Gmail and Microsoft deliverability tips
Each email receiver/spam filter has its own set of algorithms for receiving email, so it can be a tricky to pinpoint why a message was not received in the inbox (or other emailing classification folders). Gmail and Outlook/Office 365 tend to look at user-specific preferences when filtering email; they look to see if the user typically opens the mail, moves it to a folder, flags as spam, and replies to the sender. While completing sender authentication and maintaining a good sender reputation provide a good foundation for getting email delivered to the inbox, some email filters go beyond those mechanisms and include user engagement.
Some examples of well-known inbox categories are the Promotions tab in Gmail and the Clutter folder in Outlook. Remember, these are not junk folders, but rather special inbox classification folders.
Unfortunately, there is very little a sender can do to guarantee delivery to the inbox or "primary" folder, but below are some resources that can help you define how these user-defined preferences work.
Most filters look at several things.
- The sender ("from" address/IP address - good or bad reputation)
- Whether sender authentication (Sender Policy Framework [SPF], DomainKeys Identified Mail [DKIM], Domain-based Message Authentication, Reporting, and Conformance [DMARC]) is in place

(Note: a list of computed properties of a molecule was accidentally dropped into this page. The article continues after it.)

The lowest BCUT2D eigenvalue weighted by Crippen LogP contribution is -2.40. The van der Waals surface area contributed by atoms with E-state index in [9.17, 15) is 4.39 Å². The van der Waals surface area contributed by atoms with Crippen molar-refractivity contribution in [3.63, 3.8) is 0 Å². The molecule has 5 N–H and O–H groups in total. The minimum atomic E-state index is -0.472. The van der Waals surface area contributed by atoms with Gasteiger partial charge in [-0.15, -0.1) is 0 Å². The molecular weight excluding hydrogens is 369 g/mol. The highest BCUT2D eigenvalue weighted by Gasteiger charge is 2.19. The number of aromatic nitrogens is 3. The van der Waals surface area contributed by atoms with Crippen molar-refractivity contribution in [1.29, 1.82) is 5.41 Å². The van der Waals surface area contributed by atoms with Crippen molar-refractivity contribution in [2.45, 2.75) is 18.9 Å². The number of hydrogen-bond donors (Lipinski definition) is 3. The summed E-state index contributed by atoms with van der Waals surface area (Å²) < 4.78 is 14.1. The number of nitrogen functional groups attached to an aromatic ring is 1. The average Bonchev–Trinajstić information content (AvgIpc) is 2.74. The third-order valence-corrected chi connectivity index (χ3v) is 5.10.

- Whether you're a bulk sender
- Whether the user has engaged in a two-way conversation
- The user's open rate
- Whether the user moves the message to the filtered folder or inbox
- Whether the user classifies the message as being from a safe sender
There are two key things a sender can do to encourage users to route mail to the Primary tab:
- Separate different types of content with a unique "from" address, domain, and/or IP (Internet Protocol) address. This gives users more options when classifying different types of mail. This could mean the difference between all versus some of your mailings going to the Promotions tab.
- Encourage users to classify your mail as Not Spam, "star" them, or move them to a folder. The mailings are more likely to end up in their inbox or Primary tab.
Learn more about Gmail bulk sender best practices.
For Outlook and Office 365, Clutter and Junk mail are filtered prior to reaching the inbox. When receiving a message that meets the criteria for junk, Outlook/Office 365 places the mailing in the Junk folder. If not, it passes through any custom rules in place so that it can be classified in the corresponding folder. Next, Clutter analyzes the message based on the user's interaction history. Users can turn off clutter and adjust its settings to prevent messages to be classified as such.
Learn more about how Clutter classifies mailings.
Below are a few things that senders can do to help with inbox delivery.
- Complete sender authentication (SPF and DKIM).
- Keep your messages consistent with your "from" address.
- Send to opted-in and engaged subscribers only.
- Encourage subscribers to interact with your messages.
- Ask subscribers to add your email address to their safe senders list to ensure delivery.